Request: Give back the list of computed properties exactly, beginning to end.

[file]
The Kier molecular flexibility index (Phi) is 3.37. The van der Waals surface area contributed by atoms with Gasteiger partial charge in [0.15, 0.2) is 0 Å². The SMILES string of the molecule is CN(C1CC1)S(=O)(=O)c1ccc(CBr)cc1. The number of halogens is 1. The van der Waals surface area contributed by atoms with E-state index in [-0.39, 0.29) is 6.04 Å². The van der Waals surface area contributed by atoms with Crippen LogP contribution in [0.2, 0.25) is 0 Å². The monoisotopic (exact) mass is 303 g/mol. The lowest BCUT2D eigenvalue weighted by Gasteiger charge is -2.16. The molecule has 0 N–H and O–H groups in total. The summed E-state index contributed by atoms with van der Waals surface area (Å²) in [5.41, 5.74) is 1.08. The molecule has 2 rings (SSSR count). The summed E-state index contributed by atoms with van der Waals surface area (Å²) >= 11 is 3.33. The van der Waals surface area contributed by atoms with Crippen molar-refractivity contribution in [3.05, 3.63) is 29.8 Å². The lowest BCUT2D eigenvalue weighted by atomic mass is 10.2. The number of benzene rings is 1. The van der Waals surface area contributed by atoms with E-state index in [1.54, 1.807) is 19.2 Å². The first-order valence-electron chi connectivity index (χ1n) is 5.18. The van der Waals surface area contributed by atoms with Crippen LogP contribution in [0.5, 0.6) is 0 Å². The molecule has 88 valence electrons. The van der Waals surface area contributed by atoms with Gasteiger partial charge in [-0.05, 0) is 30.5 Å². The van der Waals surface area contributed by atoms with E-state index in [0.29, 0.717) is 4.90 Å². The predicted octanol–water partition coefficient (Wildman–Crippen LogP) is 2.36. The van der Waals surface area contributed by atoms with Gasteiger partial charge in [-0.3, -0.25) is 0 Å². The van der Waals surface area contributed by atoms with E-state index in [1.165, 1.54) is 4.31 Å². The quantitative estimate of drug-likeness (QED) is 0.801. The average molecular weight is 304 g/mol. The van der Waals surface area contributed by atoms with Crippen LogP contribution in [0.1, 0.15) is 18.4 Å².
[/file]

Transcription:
The Kier molecular flexibility index (Phi) is 3.37. The van der Waals surface area contributed by atoms with Gasteiger partial charge in [0.15, 0.2) is 0 Å². The SMILES string of the molecule is CN(C1CC1)S(=O)(=O)c1ccc(CBr)cc1. The number of halogens is 1. The van der Waals surface area contributed by atoms with E-state index in [-0.39, 0.29) is 6.04 Å². The van der Waals surface area contributed by atoms with Crippen LogP contribution in [0.2, 0.25) is 0 Å². The monoisotopic (exact) mass is 303 g/mol. The lowest BCUT2D eigenvalue weighted by Gasteiger charge is -2.16. The molecule has 0 N–H and O–H groups in total. The summed E-state index contributed by atoms with van der Waals surface area (Å²) in [5.41, 5.74) is 1.08. The molecule has 2 rings (SSSR count). The summed E-state index contributed by atoms with van der Waals surface area (Å²) >= 11 is 3.33. The van der Waals surface area contributed by atoms with Crippen molar-refractivity contribution in [3.05, 3.63) is 29.8 Å². The lowest BCUT2D eigenvalue weighted by atomic mass is 10.2. The number of benzene rings is 1. The van der Waals surface area contributed by atoms with E-state index in [1.54, 1.807) is 19.2 Å². The first-order valence-electron chi connectivity index (χ1n) is 5.18. The van der Waals surface area contributed by atoms with Crippen LogP contribution in [0.5, 0.6) is 0 Å². The molecule has 88 valence electrons. The van der Waals surface area contributed by atoms with Gasteiger partial charge in [-0.05, 0) is 30.5 Å². The van der Waals surface area contributed by atoms with E-state index in [0.29, 0.717) is 4.90 Å². The predicted octanol–water partition coefficient (Wildman–Crippen LogP) is 2.36. The van der Waals surface area contributed by atoms with Gasteiger partial charge in [-0.3, -0.25) is 0 Å². The van der Waals surface area contributed by atoms with E-state index in [1.165, 1.54) is 4.31 Å². The quantitative estimate of drug-likeness (QED) is 0.801. The average molecular weight is 304 g/mol. The van der Waals surface area contributed by atoms with Crippen LogP contribution in [0.1, 0.15) is 18.4 Å².